/Field Goals\ - Same Song, Different Singer

Air Force football fans know the tune by heart. The lyrics, voiced by seemingly every Falcons' opponent, are altered from time to time, but usually make reference to a lack of size, a dearth of speed, an unimpressive schedule and a general unworthiness of being on the same field with the latest Goliath aiming to slay Air Force. The inaugural edition of the San Francisco Bowl brings with it the same list of indictments.

   HERE THEY GO AGAIN. In early November the Virginia Tech Hokies sported a pristine 8-0 record, a third place ranking in the nation's polls and undisturbed dreams of competing for a national championship. The team's partisans will contend that it was too much, too soon for a young team. Yeah, the team's fans at that point were probably pinching themselves hoping that the Hokies' spotless record would be sufficient to secure a bid to the initial San Francisco Bowl.

   Before renewed catcalls are issued decrying the Falcons' fitness to challenge the Hokies in New Year's Eve's battle by the bay, an examination of the Hokies' pedigree is in order. Virginia Tech went to Syracuse and was able to parlay a 14-0 first quarter lead into a come-from-ahead overtime loss to the Orangemen. Syracuse was a dismal 4-8 on the year. The only other Big East team Syracuse defeated was the perennially dreadful Rutgers Scarlet Knights.

   Tech's debacle in the Carrier Dome sounded a death knell to its hastily evanescing championship aspirations and set it on a course whose destination became San Francisco.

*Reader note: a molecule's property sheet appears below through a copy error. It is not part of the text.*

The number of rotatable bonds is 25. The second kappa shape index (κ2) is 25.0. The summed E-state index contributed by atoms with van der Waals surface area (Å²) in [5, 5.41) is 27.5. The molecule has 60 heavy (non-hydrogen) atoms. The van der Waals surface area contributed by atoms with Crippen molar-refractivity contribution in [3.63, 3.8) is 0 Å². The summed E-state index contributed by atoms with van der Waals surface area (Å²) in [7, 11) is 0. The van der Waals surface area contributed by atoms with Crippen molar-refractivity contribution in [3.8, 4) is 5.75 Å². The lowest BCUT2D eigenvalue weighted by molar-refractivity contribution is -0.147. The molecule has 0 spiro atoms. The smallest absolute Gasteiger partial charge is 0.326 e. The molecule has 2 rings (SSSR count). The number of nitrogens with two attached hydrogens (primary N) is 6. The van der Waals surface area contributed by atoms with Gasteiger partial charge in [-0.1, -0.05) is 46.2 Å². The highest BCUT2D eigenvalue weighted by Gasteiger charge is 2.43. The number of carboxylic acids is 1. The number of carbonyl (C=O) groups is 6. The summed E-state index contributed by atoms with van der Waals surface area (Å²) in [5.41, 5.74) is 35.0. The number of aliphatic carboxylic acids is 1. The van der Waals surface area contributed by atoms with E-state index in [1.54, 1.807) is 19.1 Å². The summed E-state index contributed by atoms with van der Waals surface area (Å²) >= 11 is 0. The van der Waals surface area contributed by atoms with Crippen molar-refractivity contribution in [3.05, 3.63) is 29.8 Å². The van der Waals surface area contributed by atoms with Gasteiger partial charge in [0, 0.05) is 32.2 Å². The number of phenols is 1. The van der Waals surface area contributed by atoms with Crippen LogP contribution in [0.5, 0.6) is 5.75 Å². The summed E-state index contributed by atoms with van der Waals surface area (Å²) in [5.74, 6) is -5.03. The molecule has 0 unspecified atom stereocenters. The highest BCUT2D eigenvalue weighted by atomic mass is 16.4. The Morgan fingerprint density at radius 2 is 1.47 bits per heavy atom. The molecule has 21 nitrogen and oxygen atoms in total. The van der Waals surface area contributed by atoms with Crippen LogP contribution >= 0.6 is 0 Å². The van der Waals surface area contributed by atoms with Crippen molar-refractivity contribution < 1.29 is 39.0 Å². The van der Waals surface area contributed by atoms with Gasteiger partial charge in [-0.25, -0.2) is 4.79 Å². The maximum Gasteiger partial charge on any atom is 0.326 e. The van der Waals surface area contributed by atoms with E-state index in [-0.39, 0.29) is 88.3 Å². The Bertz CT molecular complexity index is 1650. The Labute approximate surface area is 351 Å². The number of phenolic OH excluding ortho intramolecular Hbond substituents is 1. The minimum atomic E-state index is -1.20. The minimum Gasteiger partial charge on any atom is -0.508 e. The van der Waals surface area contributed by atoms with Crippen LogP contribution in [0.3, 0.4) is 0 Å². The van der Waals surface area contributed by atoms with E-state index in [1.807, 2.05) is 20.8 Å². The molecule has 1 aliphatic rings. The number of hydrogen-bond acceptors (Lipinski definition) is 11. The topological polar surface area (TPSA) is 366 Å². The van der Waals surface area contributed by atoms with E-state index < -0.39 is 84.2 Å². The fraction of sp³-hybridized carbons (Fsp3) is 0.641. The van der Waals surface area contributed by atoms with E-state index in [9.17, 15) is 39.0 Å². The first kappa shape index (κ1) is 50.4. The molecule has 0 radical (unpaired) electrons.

Every team's season has its nadir. VT's was a forgettable day against Syracuse. AFA's came in Laramie, Wyoming against the Cowboys. Vic Koenning, the former head coach of the Cowboys, and his team posted the only Mountain West Conference victory of his three year tenure as the squad's head coach, when Air Force paid them a visit in late October. Wyoming posted only one victory this season over a team in division 1-A football, its win versus the Falcons.

   That every team against which Air Force competes has bigger, faster and stronger players than do the Falcons is a condemnation leveled with such frequency so as to have lost all credibility. If these accusations held any merit then an Air Force team peopled by "smaller," "slower" and "weaker" players would never win a game. Proponents of the notion assessing AFA as having no chance to beat heftier, more talented teams, can ruminate over the team's 52-9 dismantling of Brigham Young on national television in mid-October, right after they devise a rationale for the Hokies' abomination at the hands of the mighty, 4-8, Orangemen.

   A lesson which more storied teams than Air Force learn only upon having been defeated by the Falcons is that the whole is greater than the sum of its parts. In Fisher DeBerry's tenure as AFA's head coach, Ohio State and Texas have both grasped this cold reality in the aftermath of suffering bowl losses to Air Force.